The Anzac Myth
Films, of course, are open to multiple readings, and while neither Weir nor Williamson set out to glorify the events of Gallipoli, the representation of Australia’s role in World War I offered in this film has since become the dominant Anzac myth – in ways that are not as explicitly anti-war as the filmmakers intended. In many ways, the film has been co-opted as a nationalist symbol, an updated version of the jingoistic recruiting propaganda presented – and implicitly criticised – in the film itself.
In the introduction to the book What’s Wrong with Anzac: The Militarisation of Australian History, Marilyn Lake argues that “[i]n no other country has military experience in foreign wars become so central to a nation’s sense of itself and its national identity.” Anzac Day – and the “Anzac spirit” – positions Australia as a country that survived its “baptism of fire” in Gallipoli and emerged triumphant, the sacrifices of its beautiful young men forming the foundation of today’s great nation. This militaristic rhetoric tends to sidestep some key facts about Gallipoli, such as that we invaded Turkey, whose casualties far outstripped ours, and that we lost the battle.
Unintentionally or otherwise, Gallipoli provides the framework upon which this narrative was built. Weir’s soldiers never fire a shot in anger, reinforcing the notion of Anzacs as victims rather than aggressors. (As Lake points out, “eulogies forget that soldiers don’t just die for their country, they also kill for it.”) The film dodges the fact that the Allies were invading Turkey, though, to be fair, that’s true of most Australian stories about Gallipoli.
The now prevalent narrative of England as the true villains of the battle – sending Australians to their death to provide a diversion for English soldiers – arguably originates here in the popular consciousness. The climax sees hundreds of Australian infantry sent to their deaths at the hands of Turkish machine guns. Why? To provide a diversion for the English troops. The tragic scene – a sharp contrast to the casual optimism of the movie that preceded it – is based in historical fact, though it’s worth noting that while many audiences assume Colonel Robinson (John Morris) is English from his accent, he’s actually an Australian officer).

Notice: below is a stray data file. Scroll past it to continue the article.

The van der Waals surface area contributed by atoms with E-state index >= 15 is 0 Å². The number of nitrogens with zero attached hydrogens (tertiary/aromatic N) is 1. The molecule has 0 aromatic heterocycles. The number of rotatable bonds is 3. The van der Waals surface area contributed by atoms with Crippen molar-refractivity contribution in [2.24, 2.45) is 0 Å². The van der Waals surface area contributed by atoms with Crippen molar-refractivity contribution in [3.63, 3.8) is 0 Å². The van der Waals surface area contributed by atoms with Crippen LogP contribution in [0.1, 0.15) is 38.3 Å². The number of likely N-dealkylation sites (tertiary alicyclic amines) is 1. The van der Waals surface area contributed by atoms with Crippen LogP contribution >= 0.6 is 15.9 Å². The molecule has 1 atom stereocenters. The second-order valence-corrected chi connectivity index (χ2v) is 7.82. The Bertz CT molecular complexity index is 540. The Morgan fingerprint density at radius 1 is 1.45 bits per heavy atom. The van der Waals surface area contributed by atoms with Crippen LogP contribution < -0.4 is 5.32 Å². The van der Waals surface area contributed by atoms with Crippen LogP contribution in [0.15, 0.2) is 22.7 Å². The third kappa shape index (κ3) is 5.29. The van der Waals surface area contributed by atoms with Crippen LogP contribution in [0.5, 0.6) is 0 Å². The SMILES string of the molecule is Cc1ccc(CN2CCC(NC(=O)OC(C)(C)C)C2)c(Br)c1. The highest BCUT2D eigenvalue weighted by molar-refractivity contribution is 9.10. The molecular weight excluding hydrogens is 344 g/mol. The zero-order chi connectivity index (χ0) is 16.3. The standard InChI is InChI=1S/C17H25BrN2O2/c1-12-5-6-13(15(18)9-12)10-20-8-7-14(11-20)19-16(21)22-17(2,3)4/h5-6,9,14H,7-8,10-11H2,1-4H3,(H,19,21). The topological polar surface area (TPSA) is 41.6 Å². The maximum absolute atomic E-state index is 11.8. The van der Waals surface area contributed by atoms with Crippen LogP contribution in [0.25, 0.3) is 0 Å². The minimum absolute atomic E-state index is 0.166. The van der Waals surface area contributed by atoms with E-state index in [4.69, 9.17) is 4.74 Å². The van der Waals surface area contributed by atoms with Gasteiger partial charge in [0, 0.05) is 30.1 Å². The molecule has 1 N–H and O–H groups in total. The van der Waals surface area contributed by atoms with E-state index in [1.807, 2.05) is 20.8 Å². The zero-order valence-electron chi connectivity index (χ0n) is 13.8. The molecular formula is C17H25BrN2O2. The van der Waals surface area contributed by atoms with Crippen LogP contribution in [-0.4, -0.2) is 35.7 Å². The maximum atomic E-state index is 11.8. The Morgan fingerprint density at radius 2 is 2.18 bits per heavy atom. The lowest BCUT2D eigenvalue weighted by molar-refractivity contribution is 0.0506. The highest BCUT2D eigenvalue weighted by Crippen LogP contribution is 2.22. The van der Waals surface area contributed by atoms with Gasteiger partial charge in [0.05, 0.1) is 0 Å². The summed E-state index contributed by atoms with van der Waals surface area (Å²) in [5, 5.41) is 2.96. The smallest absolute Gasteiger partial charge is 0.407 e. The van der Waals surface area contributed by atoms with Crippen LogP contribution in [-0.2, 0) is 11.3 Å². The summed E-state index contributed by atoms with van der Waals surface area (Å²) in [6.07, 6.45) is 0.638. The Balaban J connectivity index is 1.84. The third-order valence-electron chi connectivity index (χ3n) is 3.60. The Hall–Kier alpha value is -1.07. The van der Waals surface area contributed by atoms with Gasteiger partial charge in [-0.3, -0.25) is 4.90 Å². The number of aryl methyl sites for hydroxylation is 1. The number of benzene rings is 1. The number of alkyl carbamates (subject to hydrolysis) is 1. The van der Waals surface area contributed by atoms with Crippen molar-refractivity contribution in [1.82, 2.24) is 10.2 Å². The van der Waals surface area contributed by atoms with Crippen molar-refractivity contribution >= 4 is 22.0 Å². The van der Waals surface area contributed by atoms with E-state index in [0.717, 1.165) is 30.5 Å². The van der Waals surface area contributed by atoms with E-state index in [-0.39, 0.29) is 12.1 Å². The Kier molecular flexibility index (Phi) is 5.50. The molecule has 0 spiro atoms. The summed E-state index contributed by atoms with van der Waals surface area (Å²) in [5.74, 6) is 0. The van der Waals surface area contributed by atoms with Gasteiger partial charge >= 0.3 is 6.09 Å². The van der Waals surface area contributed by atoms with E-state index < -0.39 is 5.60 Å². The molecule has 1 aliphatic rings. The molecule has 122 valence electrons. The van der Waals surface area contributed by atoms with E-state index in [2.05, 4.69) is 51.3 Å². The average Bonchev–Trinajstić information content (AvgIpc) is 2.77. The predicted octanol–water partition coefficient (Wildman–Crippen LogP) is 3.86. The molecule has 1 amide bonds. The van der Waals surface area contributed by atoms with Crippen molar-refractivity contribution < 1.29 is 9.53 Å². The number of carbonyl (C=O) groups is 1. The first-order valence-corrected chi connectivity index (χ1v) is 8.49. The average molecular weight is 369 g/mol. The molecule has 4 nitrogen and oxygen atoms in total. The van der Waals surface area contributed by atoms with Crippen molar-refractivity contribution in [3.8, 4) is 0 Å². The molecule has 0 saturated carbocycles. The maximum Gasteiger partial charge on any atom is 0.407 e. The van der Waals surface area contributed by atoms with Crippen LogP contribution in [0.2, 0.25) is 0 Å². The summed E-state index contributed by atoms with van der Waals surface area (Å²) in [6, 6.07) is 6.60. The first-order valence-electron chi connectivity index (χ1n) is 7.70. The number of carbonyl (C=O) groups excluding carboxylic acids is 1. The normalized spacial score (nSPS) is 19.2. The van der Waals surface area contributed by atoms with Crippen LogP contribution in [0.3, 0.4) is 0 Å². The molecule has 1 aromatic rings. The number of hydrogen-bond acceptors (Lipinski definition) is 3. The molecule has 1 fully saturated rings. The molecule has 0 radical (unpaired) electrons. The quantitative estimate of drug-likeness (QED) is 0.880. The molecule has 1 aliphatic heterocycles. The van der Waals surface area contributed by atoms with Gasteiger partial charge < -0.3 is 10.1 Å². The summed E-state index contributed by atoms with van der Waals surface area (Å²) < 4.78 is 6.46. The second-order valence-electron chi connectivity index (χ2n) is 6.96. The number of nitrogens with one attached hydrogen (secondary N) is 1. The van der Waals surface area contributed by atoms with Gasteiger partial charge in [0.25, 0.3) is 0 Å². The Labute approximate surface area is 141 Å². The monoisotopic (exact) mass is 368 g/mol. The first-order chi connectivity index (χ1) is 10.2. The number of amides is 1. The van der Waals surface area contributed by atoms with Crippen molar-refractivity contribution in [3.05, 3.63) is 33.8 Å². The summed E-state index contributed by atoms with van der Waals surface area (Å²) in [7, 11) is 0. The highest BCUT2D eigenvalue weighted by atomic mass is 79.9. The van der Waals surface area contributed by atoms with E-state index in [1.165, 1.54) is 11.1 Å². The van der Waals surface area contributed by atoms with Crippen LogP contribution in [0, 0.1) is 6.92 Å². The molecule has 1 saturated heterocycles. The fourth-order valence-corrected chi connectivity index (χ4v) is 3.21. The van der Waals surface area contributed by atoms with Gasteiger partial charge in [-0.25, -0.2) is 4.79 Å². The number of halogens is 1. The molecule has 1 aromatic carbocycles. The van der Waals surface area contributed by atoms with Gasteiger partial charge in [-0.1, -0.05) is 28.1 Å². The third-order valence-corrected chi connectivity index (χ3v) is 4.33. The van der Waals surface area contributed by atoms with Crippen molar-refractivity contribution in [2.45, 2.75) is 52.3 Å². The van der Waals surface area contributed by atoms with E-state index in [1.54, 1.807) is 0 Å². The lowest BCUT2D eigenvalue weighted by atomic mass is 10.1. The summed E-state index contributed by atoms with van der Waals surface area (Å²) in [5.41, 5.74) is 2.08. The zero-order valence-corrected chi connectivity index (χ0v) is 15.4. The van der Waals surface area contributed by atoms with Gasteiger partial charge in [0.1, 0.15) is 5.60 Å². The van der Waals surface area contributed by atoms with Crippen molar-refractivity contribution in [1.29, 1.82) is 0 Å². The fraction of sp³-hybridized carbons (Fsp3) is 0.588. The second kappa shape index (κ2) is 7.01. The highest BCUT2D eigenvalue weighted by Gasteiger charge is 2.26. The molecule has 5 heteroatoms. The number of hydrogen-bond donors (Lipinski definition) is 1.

None of this is to detract from Gallipoli or to impugn the modern rhetoric around Anzac Day; but it’s an effective example of how powerfully pop culture can shape the wider understanding of history.
What Should I Watch Next?
For a contemporary depiction of the Anzac myth, it’s hard to go past Russell Crowe’s AACTA Award-winning directorial debut, The Water Diviner (2014). It’s an accessible crowd-pleasing film; the kind of movie where Rusty takes out a bad guy with a cricket bat. But it’s also a considered deconstruction of the mainstream Anzac narrative. The Water Diviner refuses to uncritically venerate its Australian characters while simultaneously incorporating a robust Turkish perspective.
There are plenty of other modern representations of the Anzacs and Gallipoli, thanks to the 100th anniversary of Anzac Day. These include Channel Nine’s miniseries, Gallipoli, a gory depiction of life and death in the trenches; Foxtel’s recent four-part drama Deadline Gallipoli; and a host of documentaries like Gallipoli: The Power of Ten, The First ANZACs and The Waves of ANZAC Cove.
It’s worth noting that Gallipoli was not the only Australian New Wave film to focus on Australians at war. Both Bruce Beresford’s Breaker Morant (1980) – reportedly a significant influence on Gallipoli – and Simon Wincer’s The Lighthorsemen (1987) adapted true stories of Australian soldiers for the silver screen. Around the same time, the television series Anzacs (1985) – currently available on DVD – gave a more detailed depiction of Anzacs in World War.
There’s an intimidating list of reading materials on the Anzacs and Gallipoli alike, starting with pretty much any modern high school history textbook. Experience of Nationhood by K.J. Mason is a good place to start, while The Anzac Book is an invaluable resource for those after primary sources.
Those looking to put this history in context, and understand the ideological and political underpinning of the Anzac myth, are encouraged to check out Marilyn Lake and Henry Reynold’s What’s Wrong with Anzac: The Militarisation of Australian History. This collection of essays challenges the simplistic idea of Anzacs as noble sacrifices, providing a rich portrait of the complex politics of the time. It also attempts to explain the increasing importance of Gallipoli and Anzac Day in Australia, beginning around the 1980s. It’s well worth a read.
Finally, those looking for books related to directly to the film would do well to hunt down Bill Gammage’s The Story of Gallipoli, which appears to be out of print nowadays, but is stocked by a number of Australian libraries.
Watch the trailer for Gallipoli below: